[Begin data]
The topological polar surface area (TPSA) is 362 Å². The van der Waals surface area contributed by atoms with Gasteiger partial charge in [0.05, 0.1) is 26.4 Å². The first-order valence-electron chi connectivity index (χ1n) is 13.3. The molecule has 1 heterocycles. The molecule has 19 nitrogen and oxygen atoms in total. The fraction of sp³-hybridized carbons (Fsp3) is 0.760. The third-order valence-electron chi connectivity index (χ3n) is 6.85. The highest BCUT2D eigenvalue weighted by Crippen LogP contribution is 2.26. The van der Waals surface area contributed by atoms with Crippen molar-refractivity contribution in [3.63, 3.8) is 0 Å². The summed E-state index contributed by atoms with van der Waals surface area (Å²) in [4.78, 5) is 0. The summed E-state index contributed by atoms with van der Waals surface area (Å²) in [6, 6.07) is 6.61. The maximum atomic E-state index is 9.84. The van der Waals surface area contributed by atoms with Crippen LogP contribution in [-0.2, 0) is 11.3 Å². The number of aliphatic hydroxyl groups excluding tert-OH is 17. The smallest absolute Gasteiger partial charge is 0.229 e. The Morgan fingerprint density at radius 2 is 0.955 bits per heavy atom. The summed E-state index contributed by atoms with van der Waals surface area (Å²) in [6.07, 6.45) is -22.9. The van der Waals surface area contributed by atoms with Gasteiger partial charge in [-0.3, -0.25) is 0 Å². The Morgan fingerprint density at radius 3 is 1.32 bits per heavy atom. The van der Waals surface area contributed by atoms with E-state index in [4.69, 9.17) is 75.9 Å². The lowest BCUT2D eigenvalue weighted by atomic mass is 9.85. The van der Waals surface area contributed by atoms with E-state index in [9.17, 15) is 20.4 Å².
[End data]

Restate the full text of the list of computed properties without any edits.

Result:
The topological polar surface area (TPSA) is 362 Å². The van der Waals surface area contributed by atoms with Gasteiger partial charge in [0.05, 0.1) is 26.4 Å². The first-order valence-electron chi connectivity index (χ1n) is 13.3. The molecule has 1 heterocycles. The molecule has 19 nitrogen and oxygen atoms in total. The fraction of sp³-hybridized carbons (Fsp3) is 0.760. The third-order valence-electron chi connectivity index (χ3n) is 6.85. The highest BCUT2D eigenvalue weighted by Crippen LogP contribution is 2.26. The van der Waals surface area contributed by atoms with Crippen molar-refractivity contribution in [3.63, 3.8) is 0 Å². The summed E-state index contributed by atoms with van der Waals surface area (Å²) in [4.78, 5) is 0. The summed E-state index contributed by atoms with van der Waals surface area (Å²) in [6, 6.07) is 6.61. The maximum atomic E-state index is 9.84. The van der Waals surface area contributed by atoms with Crippen LogP contribution in [-0.2, 0) is 11.3 Å². The number of aliphatic hydroxyl groups excluding tert-OH is 17. The smallest absolute Gasteiger partial charge is 0.229 e. The Morgan fingerprint density at radius 2 is 0.955 bits per heavy atom. The summed E-state index contributed by atoms with van der Waals surface area (Å²) in [6.07, 6.45) is -22.9. The van der Waals surface area contributed by atoms with Gasteiger partial charge in [-0.3, -0.25) is 0 Å². The Morgan fingerprint density at radius 3 is 1.32 bits per heavy atom. The van der Waals surface area contributed by atoms with E-state index in [4.69, 9.17) is 75.9 Å². The lowest BCUT2D eigenvalue weighted by atomic mass is 9.85. The van der Waals surface area contributed by atoms with E-state index in [9.17, 15) is 20.4 Å².